Globus Online Surpasses 1,000-User Milestone
Source Newsroom: Computation Institute
Newswise — The Computation Institute at the University of Chicago and Argonne National Laboratory announced this week that Globus Online, the service for secure, reliable data movement, signed up over 1000 users in its first six months of service.
At present, the service counts nearly 1400 registered users, mostly high-performance computing (HPC) system users and other researchers who need to transfer large amounts of data among systems, who have moved over 30 million files equaling nearly 400 terabytes of data.
“We’re thrilled to see the research community embrace Globus Online so quickly,” said Ian Foster, Computation Institute Director. “With exploding data volumes and an increasingly collaborative work environment, researchers everywhere will soon require the capabilities traditionally reserved for big-science projects. We can’t require every lab to fill up with computers loaded with sophisticated software, and every researcher to become an IT specialist. That’s where Globus Online comes in.”
“Globus Online is the most beneficial grid technology I have even seen,” said Steven Gottlieb, Distinguished Professor, Indiana University. “I moved 100 7.3 GB files in about 1.5 hours – the same transfer would have taken over 3 days with scp. Globus Online has also made a big difference in convenience – it’s much easier to move the files we need where we need them.”
“I routinely have to move hundreds of gigabytes of data, and Globus Online makes it easy,” said Jeff Porter, a nuclear scientist and frequent Globus Online user from Lawrence Berkeley National Lab. “There’s almost nothing to it, other than specifying your file source and destination.”
Globus Online is software-as-a-service (SaaS) that simplifies data movement -- whether between supercomputing facilities or from a facility to a local server or personal computer -- without requiring custom end-to-end systems. Users can fire-and-forget their request and Globus Online manages the entire operation: monitoring performance, retrying failed transfers, recovering from faults automatically whenever possible, and reporting status.
Dozens of organizations like NERSC, The University of California Grid (UCGrid), ESnet and many more are recommending Globus Online to their users as a preferred file transfer tool.
In addition, Globus Online is a key component of the environment for XSEDE (https://www.xsede.org/), the National Science Foundation project replacing TeraGrid to provide computing resources, data, and expertise for over 10,000 scientists.
"I've used Globus Online to move terabytes of data between TeraGrid sites,” said Greg Daues, Research Programmer at the National Center for Supercomputing Applications (NCSA). “The service is reliable and easy to use, and I look forward to continuing to use it with XSEDE. I've also used the Globus Connect feature to move files from TeraGrid sites to other machines -- this is a very useful feature which I'm sure XSEDE users will want to take advantage of."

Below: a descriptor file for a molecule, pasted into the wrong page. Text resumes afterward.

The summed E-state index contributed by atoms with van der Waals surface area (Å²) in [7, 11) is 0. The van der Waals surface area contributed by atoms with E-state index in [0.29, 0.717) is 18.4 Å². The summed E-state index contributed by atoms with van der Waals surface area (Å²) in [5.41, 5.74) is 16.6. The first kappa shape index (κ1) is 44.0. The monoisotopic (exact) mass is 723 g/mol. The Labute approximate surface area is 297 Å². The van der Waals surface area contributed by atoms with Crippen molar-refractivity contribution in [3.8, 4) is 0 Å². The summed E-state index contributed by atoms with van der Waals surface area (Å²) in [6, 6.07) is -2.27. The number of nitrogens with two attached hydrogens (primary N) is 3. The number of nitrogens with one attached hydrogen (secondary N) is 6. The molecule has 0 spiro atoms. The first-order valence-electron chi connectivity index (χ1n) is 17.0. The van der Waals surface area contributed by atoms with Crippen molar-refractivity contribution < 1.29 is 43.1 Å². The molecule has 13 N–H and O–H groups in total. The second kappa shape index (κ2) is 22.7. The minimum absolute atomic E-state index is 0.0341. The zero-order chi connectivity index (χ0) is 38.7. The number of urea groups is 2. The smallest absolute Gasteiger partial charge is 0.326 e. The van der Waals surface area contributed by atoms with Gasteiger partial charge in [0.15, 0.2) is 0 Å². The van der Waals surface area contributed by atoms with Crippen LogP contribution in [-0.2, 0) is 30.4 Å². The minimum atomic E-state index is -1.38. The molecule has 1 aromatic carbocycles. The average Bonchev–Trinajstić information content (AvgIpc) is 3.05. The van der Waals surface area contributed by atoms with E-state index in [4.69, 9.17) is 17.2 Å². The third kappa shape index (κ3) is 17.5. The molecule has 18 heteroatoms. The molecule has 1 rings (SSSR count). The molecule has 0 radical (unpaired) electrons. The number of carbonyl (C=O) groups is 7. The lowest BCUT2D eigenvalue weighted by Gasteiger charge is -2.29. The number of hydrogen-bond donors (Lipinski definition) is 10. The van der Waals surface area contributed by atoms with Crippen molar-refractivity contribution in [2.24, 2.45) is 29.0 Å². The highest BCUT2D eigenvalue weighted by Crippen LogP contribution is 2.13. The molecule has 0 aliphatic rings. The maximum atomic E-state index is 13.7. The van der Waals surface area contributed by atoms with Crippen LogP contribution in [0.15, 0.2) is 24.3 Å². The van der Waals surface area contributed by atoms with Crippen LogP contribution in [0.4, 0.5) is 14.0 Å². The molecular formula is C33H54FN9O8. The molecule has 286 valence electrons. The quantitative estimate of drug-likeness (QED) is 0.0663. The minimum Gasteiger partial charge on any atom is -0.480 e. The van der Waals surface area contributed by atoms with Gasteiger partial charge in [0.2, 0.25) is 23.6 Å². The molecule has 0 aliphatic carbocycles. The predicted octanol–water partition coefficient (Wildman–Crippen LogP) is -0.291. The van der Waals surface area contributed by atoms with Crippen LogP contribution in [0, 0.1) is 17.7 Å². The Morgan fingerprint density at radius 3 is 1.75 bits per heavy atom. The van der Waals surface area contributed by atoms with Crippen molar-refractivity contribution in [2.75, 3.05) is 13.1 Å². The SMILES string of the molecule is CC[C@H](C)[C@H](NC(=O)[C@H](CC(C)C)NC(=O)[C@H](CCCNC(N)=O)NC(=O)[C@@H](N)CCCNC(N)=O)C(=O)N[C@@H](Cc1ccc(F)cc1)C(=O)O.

Registrations and usage of the free service accelerated after the release of Globus Connect, a feature that makes it easy to perform ‘last-mile’ file transfers to and from personal laptops and other local machines, even if they are behind a firewall.
“Since Globus Connect was released in April, we’ve seen our weekly sign-up averages double,” said Steve Tuecke, Deputy Director at the Computation Institute. “Not only that, but regular usage by registered researchers has grown nearly 50%.”
“Globus Online will (positively) impact the job satisfaction and morale of our users,” said Luke Van Roekel, oceanography researcher from Northland College in Wisconsin. “It’s stressful and frustrating to return to a long-running download and find out there was a problem. Globus Online removes that pain and restores peace of mind regarding file transfer. With Globus Online, our researchers have one less thing to worry about!”
“File movement is just the first step in our vision for creating a long-term research data lifecycle management solution,” notes Foster. “By gradually moving IT functions out of the lab, the research community can over time achieve many of the same benefits that the business world has garnered via outsourcing and cloud computing. Providing advanced data management functionality, without the mundane and costly IT overheads, will make for far more productive researchers.”
For more information on Globus Online, visit http://www.globusonline.org/.
About Globus Online
Globus Online is a fast, reliable file transfer service that simplifies the process of secure data movement. Recommended by HPC Centers and user communities of all kinds, Globus Online automates the mundane (but error prone and time consuming) activity of managing file transfers, whether between supercomputing facilities or from a facility to your local server or laptop. With Globus Online, robust transfer capabilities that were previously available only on expensive, special-purpose systems are now accessible to virtually anyone with an Internet connection and a laptop. Users can fire-and-forget their request and Globus Online will manage the entire operation – monitoring performance, retrying failed transfers, recovering from faults automatically whenever possible, and reporting status. Globus Online significantly reduces transfer time, with some users reporting movement of terabytes of data in hours. With no custom infrastructure or complex configurations required, Globus Online lets users stay focused on what’s really important – their research. To get started or find out more, visit http://www.globusonline.org/.